Repetition Suppression and Affective Information
Here, we intend to exemplify differences between neutral and affective prediction with the RS paradigm. In the context of predictive coding, the reduced neural signal for the repeated stimulus is interpreted as a manifestation of prediction error minimization. In the predictive coding framework, all sensory input needs to be explained, and what cannot be explained, will be treated as prediction error. The repeated stimulus was predicted, and therefore, the prediction error decreases. In this framework, a stronger RS effect translates to a lower prediction error, and more or more accurate predictions. A weaker RS effect translates to a higher prediction error, and fewer or less accurate predictions.
Importantly, there are differences in RS effects between neutral and affective stimuli. Gerlicher et al. (2014) used electroencephalography and evoked steady-state visual potentials and found that adaptation effects decreased linearly with negative valence. Using fMRI, Rotshtein et al. (2001) reported that the repetition of unpleasant faces was associated with less RS in occipital-temporal cortex. Similarly, Suzuki et al. (2011) found that neutral faces elicited larger RS in ventral visual cortex, fusiform gyrus, and right inferior occipital gyrus, while the effect was absent or attenuated for happy faces. The authors explained these effects with sustained neural processing of happy faces, possibly at the stage of encoding and identification.
In the context of predictive processing, less RS would translate to less prediction error minimization, indicating fewer predictions, or predictions that are less accurate. However, fewer or less accurate predictions for affective material seem counter-intuitive: Predictions allow the preparation of responses and rapid reactions; therefore, one would expect more or more accurate predictions for affective stimuli. Indeed, there is also evidence for a larger RS effect with affective material. Ishai et al. (2004) have demonstrated that fearful faces lead to larger RS effects as compared to neutral faces. Similarly, Ethofer et al. (2009) used words that were either angry or neutral and found larger RS effects for affective stimuli in the OFC.
Task Difficulty As a Modulating Factor in Repetition Suppression
How can these contradictory findings on RS and affective information be reconciled? Why do some studies report more and other studies less RS with affective stimuli? It is important to note that the neural correlates of RS may be confounded by other processes that are not linked to prediction and/or adaptation effects. For example, it is well known that bottom-up attention increases the reduced blood-oxygen level dependant (BOLD) response in fMRI (McMains and Kastner, 2011). However, an increase of the BOLD response would reduce the magnitude of the RS effect. As affective stimuli tend to attract more bottom-up attention (for a review see Carretié, 2014), the BOLD response may be inflated, and consequently, the effect of prediction error minimization may be overshadowed.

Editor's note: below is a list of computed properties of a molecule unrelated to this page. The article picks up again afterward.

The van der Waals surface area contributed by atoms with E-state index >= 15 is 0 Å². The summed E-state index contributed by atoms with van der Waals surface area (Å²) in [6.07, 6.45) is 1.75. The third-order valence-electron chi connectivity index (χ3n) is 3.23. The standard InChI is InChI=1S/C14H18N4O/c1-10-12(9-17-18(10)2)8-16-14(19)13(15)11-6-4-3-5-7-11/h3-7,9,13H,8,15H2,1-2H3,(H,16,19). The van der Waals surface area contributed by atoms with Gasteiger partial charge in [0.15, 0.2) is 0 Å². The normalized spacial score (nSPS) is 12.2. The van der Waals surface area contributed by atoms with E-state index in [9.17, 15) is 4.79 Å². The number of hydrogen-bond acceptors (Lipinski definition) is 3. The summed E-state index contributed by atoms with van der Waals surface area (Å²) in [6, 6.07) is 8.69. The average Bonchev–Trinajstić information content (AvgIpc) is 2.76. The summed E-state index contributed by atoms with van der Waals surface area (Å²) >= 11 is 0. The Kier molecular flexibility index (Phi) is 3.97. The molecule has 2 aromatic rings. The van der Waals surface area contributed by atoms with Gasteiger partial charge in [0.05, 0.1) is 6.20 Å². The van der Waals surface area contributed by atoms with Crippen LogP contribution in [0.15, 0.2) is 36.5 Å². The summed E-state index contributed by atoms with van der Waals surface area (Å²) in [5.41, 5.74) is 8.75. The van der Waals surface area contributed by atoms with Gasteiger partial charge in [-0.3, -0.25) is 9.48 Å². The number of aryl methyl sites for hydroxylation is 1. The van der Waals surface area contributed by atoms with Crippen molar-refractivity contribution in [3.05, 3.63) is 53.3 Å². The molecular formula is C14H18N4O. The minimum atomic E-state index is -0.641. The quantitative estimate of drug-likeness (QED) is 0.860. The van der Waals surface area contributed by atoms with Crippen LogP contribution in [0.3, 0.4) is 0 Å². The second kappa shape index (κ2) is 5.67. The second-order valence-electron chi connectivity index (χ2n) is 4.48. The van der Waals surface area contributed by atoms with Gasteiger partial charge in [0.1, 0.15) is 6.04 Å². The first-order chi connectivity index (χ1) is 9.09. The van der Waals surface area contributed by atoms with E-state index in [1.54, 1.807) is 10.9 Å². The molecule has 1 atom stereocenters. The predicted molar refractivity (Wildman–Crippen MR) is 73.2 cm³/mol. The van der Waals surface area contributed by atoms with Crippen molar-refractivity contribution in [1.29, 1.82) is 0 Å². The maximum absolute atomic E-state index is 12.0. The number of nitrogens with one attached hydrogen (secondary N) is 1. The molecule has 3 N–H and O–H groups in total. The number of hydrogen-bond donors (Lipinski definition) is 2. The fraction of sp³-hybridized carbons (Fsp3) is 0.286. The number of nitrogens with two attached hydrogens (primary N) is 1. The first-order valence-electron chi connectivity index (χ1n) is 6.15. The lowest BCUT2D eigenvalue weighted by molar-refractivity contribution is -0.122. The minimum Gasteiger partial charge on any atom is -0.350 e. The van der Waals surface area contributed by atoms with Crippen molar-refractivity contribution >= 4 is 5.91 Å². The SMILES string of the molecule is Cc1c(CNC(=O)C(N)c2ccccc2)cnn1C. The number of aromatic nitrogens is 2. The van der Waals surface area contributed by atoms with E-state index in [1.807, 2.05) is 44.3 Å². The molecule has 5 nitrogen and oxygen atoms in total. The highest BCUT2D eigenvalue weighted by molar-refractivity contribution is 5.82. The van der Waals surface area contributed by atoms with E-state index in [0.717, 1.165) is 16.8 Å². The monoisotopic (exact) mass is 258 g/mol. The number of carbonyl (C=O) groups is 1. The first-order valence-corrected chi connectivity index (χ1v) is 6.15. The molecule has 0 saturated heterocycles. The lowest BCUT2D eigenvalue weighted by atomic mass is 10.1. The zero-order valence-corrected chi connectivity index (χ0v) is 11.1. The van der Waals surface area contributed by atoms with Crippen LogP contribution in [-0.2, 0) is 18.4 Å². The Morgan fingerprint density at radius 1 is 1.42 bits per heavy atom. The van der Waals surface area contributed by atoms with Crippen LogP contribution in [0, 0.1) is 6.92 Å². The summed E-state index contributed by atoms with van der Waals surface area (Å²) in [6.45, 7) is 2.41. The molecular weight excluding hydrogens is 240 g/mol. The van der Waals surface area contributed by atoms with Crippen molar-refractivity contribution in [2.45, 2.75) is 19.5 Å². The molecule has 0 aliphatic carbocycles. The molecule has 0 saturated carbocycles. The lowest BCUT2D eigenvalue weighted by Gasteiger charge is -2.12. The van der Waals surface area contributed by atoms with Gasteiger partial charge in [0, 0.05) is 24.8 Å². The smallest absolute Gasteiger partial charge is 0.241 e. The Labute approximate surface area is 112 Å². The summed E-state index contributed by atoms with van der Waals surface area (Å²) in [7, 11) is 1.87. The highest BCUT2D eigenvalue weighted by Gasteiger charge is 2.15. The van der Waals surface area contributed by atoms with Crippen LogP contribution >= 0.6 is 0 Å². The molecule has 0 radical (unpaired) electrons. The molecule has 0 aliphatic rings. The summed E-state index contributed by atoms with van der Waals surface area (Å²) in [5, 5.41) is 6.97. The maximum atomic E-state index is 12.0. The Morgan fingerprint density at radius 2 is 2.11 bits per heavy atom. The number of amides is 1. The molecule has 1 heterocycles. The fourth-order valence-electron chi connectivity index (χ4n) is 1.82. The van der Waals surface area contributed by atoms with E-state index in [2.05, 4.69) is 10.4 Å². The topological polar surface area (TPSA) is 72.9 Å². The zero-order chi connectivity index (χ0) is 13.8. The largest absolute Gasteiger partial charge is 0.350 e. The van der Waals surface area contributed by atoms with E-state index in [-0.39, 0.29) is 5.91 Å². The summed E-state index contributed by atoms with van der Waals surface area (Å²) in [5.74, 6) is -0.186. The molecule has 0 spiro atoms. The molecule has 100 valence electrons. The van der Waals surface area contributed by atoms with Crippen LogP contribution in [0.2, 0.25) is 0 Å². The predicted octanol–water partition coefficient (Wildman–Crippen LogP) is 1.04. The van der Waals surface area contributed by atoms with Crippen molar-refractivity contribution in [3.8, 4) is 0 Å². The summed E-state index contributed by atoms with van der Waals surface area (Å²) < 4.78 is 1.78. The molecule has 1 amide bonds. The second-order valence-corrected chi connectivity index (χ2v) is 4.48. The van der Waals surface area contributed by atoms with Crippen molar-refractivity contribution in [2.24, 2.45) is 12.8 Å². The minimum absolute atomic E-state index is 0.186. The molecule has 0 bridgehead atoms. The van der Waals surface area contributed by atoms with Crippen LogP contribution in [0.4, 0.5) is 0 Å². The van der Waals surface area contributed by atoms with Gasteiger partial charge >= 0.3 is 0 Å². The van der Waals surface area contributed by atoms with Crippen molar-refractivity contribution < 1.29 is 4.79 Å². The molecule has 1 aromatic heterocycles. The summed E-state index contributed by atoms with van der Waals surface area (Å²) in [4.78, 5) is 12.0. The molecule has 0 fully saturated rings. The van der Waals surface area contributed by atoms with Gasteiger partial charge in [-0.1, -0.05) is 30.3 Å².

A possible factor that may affect the amount of bottom-up attention could be the task difficulty. Merely passive viewing, such as in the study by Suzuki et al. (2011), may generally enable more influences from bottom-up. A more difficult task, in contrast, may bias the brain toward expected and relevant aspects in the environment, and thereby decrease influences from bottom-up. For example, if the task is a variant of a short-term memory paradigm, like in the study by Ishai et al. (2004), the brain may generally increase expectations of affective facial expressions, so that those are not experienced as disturbing, and the decision can be done fast and accurately. Such a default high expectation increases the RS effect.
It will be important to look at differences between negative and positive stimuli. It has been reported that a positive affect broadens the scope of attention, and fosters more global information processing (Basso et al., 1996; Gasper and Clore, 2002; Fredrickson and Branigan, 2005; Rowe et al., 2007). Therefore, the prediction of positive input may enable a broader, but possibly less precise window into the future. Conversely, negative mood has been linked to a more constricted focus of attention that lacks peripheral details (Gable and Harmon-Jones, 2010). This may promote more precise predictions, which may, however, be more limited in scope.
In sum, in line with recent suggestions for neutral material (Auksztulewicz and Friston, 2016), we suggest to re-interpret the RS effects with affective stimuli within the framework of predictive processing. Intuitively, one would expect better predictions for affective material, and this is supported by larger RS effects. However, also the opposite finding was reported – a decreased RS for affective information. We here draw attention to a possible confound because affective material may attract more bottom-up attention, and this can overshadow the magnitude (and possibly the direction) of the RS effect. We propose that it is only when the task is very easy, and influences from bottom-up increase, that affective stimuli show less RS than neutral stimuli. The presence of potential modulating factors does not negate potential contributions of predictive processing, but their existence should be considered with great caution in the interpretation of RS effects. Prediction error minimization and bottom-up attention act as opposing factors on the neural RS effect. Future studies may directly test this idea by varying task difficulty in the context of RS paradigms and affective stimulus material.